Volvo: Still Safe, Not Square & Not Selling Well
While we are all for stunning, sleek and curvaceous automotive designs, the question is whether designs of that type are appropriate for all vehicle manufacturers. There are some brands that just don’t seem particularly amenable to voluptuous sheet metal. One could argue—and several people do—that the new Jeep Cherokee’s shaped metal is insufficiently “Jeep-like,” meaning “square.”
Earlier this year, Volvo revealed its Concept Coupe, which is nothing if not stylish.
For the past several years, Volvo has been chasing more fluid designs, working to break itself free of the notion that its cars were “boxy.”
Its cars were boxy. And they were known for being safe.
It’s not that non-boxy cars aren’t safe, because the 2014 Volvo XC90 SUV received a TOP SAFETY PICK+ from the all-important Insurance Institute for Highway Safety (IIHS), and that designation is as good as it gets from the IIHS.
Safe, Not Square
Still, Volvo worked at providing more shapeliness to its vehicles, with designers, in effect, giving up their T-squares for French curves.
But when you consider that as Volvo sales in the U.S. have been particularly anemic, maybe that’s not where they need to be.
That is, according to Autodata, for the first 10 months of this year, Volvo has sold 52,112 cars and SUVs in the U.S. That’s down from the same period in 2012, when there were 55,834 units sold.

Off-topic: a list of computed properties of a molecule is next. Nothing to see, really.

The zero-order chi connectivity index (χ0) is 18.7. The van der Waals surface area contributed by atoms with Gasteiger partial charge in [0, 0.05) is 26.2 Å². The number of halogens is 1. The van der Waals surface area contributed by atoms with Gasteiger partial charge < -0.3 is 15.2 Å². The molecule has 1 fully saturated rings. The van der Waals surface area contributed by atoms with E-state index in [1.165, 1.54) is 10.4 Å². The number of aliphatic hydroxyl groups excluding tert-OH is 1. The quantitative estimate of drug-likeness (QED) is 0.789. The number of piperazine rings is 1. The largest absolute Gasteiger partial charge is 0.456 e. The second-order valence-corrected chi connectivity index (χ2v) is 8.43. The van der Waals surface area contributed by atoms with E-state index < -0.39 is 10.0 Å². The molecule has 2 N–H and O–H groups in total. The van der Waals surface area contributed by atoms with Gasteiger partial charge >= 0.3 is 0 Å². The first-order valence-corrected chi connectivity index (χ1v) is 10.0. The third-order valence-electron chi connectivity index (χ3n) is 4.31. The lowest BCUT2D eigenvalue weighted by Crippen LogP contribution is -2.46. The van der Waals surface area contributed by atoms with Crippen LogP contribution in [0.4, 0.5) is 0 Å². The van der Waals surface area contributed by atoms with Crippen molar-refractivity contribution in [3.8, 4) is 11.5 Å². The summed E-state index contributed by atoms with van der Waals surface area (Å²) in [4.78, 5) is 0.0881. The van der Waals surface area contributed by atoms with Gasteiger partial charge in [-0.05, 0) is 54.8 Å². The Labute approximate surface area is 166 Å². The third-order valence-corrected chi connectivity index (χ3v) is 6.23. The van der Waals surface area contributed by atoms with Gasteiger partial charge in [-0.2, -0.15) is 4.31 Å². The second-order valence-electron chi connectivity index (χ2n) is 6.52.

And as those numbers on their own aren’t telling, consider them in this context: In the month of October 2013, Ford sold 63,803 F-Series trucks. More in a month than Volvo has sold in 10.
Volvo once owned safe.
Inside the Volvo Safety Lab
Sure, lots of other OEMs like to point out that thanks to the use of ultrahigh-strength steels or electronic active sensors and systems their vehicles are as safe as houses. But they were pretty much behind Volvo when it came to safety, and while there might be parity in some regards, Volvo’s heritage of having safely designed, engineered and built cars* is something that should not have been allowed to fade.
Don’t expect Volvo to create designs that are anything but swoopy in the years to come. After all, attractive gets people in the car. But safe keeps them there.
By James Gaffney, Product Engineer, Precision Grinding and Patrick D. Redington, Manager, Precision Grinding Business Unit, Norton Company (Worcester, MA)
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